Dual role of GM-CSF in cancer
GM-CSF is a glycoprotein whose activity is primarily inflammatory, due to its role as a growth and differentiation factor for granulocytes, macrophage populations, and dendritic cells (DCs), which are antigen-presenting cells involved in primary and secondary T-cell immune responses, particularly against tumors.6
The effects of GM-CSF seem to be dose-dependent and context-dependent: at lower doses GM-CSF could modulate the DCs into a ‘tolerogenic phenotype’ involved in regulatory T cells (Treg) homeostasis, leading to hyporesponsivity or anergy of effector T cells; in contrast, higher doses of GM-CSF could promote myeloid proliferation, macrophages activation and angiogenesis inhibition, leading to an increased immune response.7 However, the window of activity in terms of immunostimulation should be balanced, as supratherapeutic dose of GM-CSF might favor immune evasion strategies by differentiating precursors cells into myeloid suppressor ones.6–8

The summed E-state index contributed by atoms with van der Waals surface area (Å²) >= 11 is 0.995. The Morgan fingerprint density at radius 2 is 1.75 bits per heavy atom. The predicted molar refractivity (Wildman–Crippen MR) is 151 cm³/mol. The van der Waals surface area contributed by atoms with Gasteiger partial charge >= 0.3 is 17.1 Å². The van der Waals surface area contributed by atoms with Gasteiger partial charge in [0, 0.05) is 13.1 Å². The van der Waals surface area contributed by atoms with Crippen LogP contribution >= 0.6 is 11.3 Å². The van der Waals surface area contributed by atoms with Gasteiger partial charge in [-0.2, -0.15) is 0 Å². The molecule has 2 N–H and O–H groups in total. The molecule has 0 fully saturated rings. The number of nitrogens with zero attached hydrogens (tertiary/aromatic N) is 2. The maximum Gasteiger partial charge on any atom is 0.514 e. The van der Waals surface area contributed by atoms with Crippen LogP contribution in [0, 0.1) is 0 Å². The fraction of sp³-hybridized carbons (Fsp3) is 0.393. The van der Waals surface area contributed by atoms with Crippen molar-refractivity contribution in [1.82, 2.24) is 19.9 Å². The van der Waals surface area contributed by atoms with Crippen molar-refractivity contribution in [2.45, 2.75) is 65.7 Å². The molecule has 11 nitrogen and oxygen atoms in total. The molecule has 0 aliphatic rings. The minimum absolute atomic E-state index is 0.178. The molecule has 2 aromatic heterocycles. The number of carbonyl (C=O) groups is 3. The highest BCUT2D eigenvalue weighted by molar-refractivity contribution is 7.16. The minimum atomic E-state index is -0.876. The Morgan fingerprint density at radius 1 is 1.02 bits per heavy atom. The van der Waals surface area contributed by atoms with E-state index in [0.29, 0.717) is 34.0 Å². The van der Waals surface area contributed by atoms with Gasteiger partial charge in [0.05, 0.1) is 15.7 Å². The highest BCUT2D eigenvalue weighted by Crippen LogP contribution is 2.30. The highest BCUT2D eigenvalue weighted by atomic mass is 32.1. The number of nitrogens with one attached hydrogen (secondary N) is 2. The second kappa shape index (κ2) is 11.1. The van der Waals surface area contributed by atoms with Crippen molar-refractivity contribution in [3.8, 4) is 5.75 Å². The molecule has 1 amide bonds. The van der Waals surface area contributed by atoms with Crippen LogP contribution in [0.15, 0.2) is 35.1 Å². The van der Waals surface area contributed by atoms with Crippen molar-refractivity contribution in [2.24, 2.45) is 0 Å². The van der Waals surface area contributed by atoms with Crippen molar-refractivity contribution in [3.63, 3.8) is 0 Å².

Preclinical studies showed that modified melanoma cells, engineered to express GM-CSF, lead to a greater tumor immune response when treated with radiotherapy.8
Moreover, it has been shown that the combination of PD-1 blockade with GM-CSF secretion could improve antitumor response by the upregulation of several Th1 cytokines, including interferon-γ, tumor necrosis factor-α, interleukin (IL)-2 and IL-12, which are chemoattractant for neutrophils, monocytes, and lymphocytes, releasing the state of immunosuppressive microenvironment and augmenting the tumor-reactive T-cell response.9